Friday, September 17, 2010

Should You Choose Carpet or Hard Surface?

Sometimes choosing between carpet and hard flooring can be a real struggle. They both have their distinct benefits and advantages and – with the exception of kitchens and bathroom – both can be equally suitable in a variety of situations. Here is a summary of their properties to help you with your decision:

Advantages of Carpet:

Warmth – the key reason for installing carpet is usually for warmth. It is hard to replicate the same feeling of cosiness and warmth with any other flooring material. In cold climates, carpets are almost obligatory; not only for their insulating properties but for the visual and psychological comfort they give. Thus having carpet means reducing the amount of energy needed to maintain a comfortable internal temperature and therefore saving money.

Sound Insulation – carpet is perhaps the best sound insulator you can find as a flooring material. In fact, it has been shown to be ten times better at reducing airborne noise than any other floor covering.

Comfort – there is nothing like the luxurious feel of a soft, plush carpet. Aside from being comfortable to sit and play on, it also reduces the leg fatigue normally felt on harder floor surfaces.

Safety – due to their cushioning effect, carpets are soft to fall on which makes them a great choice for homes with active young children who are prone to accidents; they can also be good choices to public areas as they reduce the dangers of slipping and the associated legal liabilities in today’s litigious society.

Looks – a good-quality carpet lends a unique sense of class and prestige to an interior, whether it is a professional office or a private living room. The huge range of colors, styles, patterns and even textures means an enormous amount of choice, with something to suit every preference and interior decorating scheme.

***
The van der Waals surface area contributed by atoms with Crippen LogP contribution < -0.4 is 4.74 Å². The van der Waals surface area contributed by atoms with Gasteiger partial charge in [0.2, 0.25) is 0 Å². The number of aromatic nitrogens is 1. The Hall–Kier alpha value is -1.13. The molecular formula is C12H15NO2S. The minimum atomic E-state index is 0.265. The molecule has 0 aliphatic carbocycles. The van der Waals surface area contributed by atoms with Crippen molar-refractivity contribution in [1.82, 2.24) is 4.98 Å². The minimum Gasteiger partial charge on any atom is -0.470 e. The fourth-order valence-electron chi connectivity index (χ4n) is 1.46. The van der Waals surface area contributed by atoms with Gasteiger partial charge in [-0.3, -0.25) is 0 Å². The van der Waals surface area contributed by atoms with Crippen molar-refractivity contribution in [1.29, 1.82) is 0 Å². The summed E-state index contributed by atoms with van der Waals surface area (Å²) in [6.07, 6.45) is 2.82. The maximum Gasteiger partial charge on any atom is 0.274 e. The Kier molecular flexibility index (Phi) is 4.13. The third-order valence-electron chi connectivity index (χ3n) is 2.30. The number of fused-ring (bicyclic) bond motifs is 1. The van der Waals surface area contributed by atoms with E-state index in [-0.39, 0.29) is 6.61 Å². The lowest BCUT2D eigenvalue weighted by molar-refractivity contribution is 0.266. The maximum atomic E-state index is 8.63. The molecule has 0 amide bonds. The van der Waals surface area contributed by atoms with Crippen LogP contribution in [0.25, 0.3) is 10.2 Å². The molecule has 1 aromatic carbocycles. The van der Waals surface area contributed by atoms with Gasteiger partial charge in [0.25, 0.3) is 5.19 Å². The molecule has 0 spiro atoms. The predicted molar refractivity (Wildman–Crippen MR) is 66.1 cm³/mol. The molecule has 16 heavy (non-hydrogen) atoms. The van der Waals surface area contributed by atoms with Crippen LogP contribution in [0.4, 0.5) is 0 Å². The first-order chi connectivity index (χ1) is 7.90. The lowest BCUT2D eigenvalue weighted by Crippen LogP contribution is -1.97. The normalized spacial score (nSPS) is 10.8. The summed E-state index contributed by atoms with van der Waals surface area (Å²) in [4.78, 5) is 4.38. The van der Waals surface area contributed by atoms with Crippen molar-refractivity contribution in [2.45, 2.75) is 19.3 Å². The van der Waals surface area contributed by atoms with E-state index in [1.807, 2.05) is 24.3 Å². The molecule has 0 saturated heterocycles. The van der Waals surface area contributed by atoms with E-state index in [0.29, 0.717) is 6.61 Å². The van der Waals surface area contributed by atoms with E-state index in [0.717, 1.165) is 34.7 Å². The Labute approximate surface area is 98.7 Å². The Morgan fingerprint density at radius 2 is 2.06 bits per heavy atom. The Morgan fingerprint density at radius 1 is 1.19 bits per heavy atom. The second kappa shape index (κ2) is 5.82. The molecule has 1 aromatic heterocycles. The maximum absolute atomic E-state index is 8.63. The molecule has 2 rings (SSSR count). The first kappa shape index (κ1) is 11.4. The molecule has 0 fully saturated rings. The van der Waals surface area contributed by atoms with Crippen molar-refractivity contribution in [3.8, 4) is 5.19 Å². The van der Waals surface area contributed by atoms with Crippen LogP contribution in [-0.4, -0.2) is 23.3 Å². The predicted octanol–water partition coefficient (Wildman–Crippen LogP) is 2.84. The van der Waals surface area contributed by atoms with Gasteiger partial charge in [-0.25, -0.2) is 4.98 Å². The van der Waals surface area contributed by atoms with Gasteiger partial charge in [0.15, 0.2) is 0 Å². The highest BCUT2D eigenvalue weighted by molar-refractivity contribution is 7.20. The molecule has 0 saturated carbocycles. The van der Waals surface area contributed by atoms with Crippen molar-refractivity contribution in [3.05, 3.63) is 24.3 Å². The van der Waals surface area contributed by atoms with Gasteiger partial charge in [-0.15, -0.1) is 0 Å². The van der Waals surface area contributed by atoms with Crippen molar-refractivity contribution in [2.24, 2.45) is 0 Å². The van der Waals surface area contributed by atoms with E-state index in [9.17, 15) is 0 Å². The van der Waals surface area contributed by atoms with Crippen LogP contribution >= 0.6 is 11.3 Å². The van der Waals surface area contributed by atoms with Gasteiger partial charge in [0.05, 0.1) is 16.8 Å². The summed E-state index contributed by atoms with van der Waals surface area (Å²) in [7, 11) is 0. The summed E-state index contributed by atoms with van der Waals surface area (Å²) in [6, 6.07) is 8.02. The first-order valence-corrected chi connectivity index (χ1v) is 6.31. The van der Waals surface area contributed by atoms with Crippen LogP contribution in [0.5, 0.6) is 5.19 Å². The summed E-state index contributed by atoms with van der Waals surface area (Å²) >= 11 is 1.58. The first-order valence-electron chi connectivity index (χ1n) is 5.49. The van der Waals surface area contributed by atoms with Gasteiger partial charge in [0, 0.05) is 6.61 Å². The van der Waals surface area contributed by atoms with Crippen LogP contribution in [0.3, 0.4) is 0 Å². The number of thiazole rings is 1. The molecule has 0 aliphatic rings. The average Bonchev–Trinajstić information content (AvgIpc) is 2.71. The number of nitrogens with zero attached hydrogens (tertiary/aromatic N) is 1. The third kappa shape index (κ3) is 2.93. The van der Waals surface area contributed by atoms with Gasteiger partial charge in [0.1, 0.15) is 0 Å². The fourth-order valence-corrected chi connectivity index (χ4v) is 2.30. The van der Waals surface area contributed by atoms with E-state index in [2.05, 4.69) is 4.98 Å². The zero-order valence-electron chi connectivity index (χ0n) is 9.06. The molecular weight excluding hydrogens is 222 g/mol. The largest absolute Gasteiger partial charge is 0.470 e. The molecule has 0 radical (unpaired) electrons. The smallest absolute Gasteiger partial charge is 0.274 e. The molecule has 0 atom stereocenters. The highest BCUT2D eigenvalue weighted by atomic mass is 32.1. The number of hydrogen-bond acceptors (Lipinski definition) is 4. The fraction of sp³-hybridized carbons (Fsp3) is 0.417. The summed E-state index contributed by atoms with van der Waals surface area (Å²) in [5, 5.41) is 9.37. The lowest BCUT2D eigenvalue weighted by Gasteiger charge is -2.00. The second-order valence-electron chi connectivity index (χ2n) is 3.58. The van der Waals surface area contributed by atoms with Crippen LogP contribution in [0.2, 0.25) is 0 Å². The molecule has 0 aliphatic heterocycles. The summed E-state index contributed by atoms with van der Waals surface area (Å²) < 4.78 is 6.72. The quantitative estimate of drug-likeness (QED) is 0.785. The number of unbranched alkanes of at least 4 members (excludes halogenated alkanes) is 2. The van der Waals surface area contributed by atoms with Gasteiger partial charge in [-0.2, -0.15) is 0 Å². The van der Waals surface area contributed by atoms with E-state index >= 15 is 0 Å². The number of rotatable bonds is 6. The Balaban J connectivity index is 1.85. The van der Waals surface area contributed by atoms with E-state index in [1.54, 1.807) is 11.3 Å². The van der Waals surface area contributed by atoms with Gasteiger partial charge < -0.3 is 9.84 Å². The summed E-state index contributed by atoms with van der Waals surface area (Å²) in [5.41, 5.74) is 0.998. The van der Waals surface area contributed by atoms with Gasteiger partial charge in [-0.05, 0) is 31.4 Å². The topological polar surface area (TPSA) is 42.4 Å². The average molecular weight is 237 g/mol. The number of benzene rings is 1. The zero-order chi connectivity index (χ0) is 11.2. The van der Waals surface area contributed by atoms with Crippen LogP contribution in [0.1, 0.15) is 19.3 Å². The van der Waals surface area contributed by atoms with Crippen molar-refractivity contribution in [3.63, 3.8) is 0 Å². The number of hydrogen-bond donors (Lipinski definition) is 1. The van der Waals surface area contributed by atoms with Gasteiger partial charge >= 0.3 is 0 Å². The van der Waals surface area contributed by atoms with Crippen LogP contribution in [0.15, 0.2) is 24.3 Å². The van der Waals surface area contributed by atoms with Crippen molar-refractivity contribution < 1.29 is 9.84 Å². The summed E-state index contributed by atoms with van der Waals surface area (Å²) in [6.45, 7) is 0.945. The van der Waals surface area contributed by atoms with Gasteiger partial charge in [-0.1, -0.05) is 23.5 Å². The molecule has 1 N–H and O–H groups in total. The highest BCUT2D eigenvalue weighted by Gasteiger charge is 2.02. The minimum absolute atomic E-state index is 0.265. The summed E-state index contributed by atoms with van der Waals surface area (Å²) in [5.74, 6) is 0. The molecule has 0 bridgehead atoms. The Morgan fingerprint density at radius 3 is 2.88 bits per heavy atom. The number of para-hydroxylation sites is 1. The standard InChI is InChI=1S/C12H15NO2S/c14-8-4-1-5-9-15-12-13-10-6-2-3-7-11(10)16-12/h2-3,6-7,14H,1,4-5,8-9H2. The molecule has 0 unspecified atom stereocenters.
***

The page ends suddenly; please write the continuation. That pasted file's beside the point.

Lower Maintenance Cost – despite common belief that carpet is easily dirtied and hard to clean, it is actually less expensive to maintain than hard flooring, as long as both are maintained correctly. In fact, the very construction of carpet means that its loops and piles will trap dirt and dust until they are released by vacuuming. (Some people even argue that this means carpets are actually better for allergies as they trap the allergens and dust particles until vacuumed whereas hard floors force the microscopic particles to recirculate and remain in the atmosphere). In addition, vacuuming – even on a daily basis – is less labour-intensive and more time efficient than the dusting, mopping and sometimes stripping and resurfacing needed for hard floor surfaces.

Advantages of Hard Flooring

Maintenance – the main reason many people choose hard flooring is for ease of maintenance and cleaning. Most types – whether it is hardwood, laminate, vinyl or tile – require little more than a regular vacuum or dust mop, followed by a wet mopping. Hard flooring also accumulates less dust and dirt in the first place. In particular, spills and stains are easily cleaned and removed and in fact, many hard flooring nowadays come with stain-resistant top layers.

Durability – this is the other key reason people choose hard flooring. They can withstand high traffic and heavy wear and tear. This is particularly true of laminate and vinyl. They are ideal for areas such as entrance ways, family living rooms and kitchens, which may experience a lot of foot traffic and other high impact traffic.

Non-Allergenic – the general consensus is that hard flooring is better for people suffering from allergies or asthma as they are less likely to trap allergens. Research shows that carpet environments often harbor large accumulations of dust particles, debris, pet dander, dust mites and other allergens.